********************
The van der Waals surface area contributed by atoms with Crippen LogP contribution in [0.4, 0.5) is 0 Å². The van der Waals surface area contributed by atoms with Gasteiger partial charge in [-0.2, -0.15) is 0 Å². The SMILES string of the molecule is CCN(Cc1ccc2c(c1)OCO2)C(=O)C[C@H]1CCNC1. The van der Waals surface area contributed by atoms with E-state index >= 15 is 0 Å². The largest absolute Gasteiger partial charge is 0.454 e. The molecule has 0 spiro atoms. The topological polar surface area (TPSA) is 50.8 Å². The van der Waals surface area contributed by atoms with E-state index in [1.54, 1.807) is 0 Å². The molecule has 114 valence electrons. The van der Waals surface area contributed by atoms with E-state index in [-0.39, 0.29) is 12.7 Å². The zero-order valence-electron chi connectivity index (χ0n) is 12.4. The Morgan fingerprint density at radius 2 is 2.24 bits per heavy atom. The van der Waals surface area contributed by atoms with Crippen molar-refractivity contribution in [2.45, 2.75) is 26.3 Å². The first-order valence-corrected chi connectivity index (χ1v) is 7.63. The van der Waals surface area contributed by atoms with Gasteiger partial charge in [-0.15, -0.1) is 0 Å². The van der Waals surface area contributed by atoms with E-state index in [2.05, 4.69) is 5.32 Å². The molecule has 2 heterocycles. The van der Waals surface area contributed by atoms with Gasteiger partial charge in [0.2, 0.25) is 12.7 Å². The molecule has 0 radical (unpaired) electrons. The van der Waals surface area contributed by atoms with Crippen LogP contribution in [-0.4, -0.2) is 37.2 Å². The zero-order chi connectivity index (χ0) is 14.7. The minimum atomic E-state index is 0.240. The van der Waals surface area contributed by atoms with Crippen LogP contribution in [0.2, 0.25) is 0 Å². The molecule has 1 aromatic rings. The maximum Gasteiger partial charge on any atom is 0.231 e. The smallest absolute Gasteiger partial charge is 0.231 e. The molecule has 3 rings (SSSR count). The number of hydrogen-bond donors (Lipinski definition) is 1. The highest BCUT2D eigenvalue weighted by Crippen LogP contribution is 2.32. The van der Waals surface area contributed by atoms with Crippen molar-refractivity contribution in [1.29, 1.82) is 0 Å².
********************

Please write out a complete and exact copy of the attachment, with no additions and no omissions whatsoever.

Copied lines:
The van der Waals surface area contributed by atoms with Crippen LogP contribution in [0.4, 0.5) is 0 Å². The van der Waals surface area contributed by atoms with Gasteiger partial charge in [-0.2, -0.15) is 0 Å². The SMILES string of the molecule is CCN(Cc1ccc2c(c1)OCO2)C(=O)C[C@H]1CCNC1. The van der Waals surface area contributed by atoms with E-state index >= 15 is 0 Å². The largest absolute Gasteiger partial charge is 0.454 e. The molecule has 0 spiro atoms. The topological polar surface area (TPSA) is 50.8 Å². The van der Waals surface area contributed by atoms with E-state index in [1.54, 1.807) is 0 Å². The molecule has 114 valence electrons. The van der Waals surface area contributed by atoms with E-state index in [-0.39, 0.29) is 12.7 Å². The zero-order valence-electron chi connectivity index (χ0n) is 12.4. The Morgan fingerprint density at radius 2 is 2.24 bits per heavy atom. The van der Waals surface area contributed by atoms with Crippen molar-refractivity contribution in [2.45, 2.75) is 26.3 Å². The first-order valence-corrected chi connectivity index (χ1v) is 7.63. The van der Waals surface area contributed by atoms with Gasteiger partial charge in [-0.15, -0.1) is 0 Å². The van der Waals surface area contributed by atoms with E-state index in [2.05, 4.69) is 5.32 Å². The molecule has 2 heterocycles. The van der Waals surface area contributed by atoms with Gasteiger partial charge in [0.2, 0.25) is 12.7 Å². The molecule has 0 radical (unpaired) electrons. The van der Waals surface area contributed by atoms with Crippen LogP contribution in [-0.4, -0.2) is 37.2 Å². The zero-order chi connectivity index (χ0) is 14.7. The minimum atomic E-state index is 0.240. The van der Waals surface area contributed by atoms with Crippen LogP contribution in [0.2, 0.25) is 0 Å². The molecule has 1 aromatic rings. The maximum Gasteiger partial charge on any atom is 0.231 e. The smallest absolute Gasteiger partial charge is 0.231 e. The molecule has 3 rings (SSSR count). The number of hydrogen-bond donors (Lipinski definition) is 1. The highest BCUT2D eigenvalue weighted by Crippen LogP contribution is 2.32. The van der Waals surface area contributed by atoms with Crippen molar-refractivity contribution in [1.29, 1.82) is 0 Å².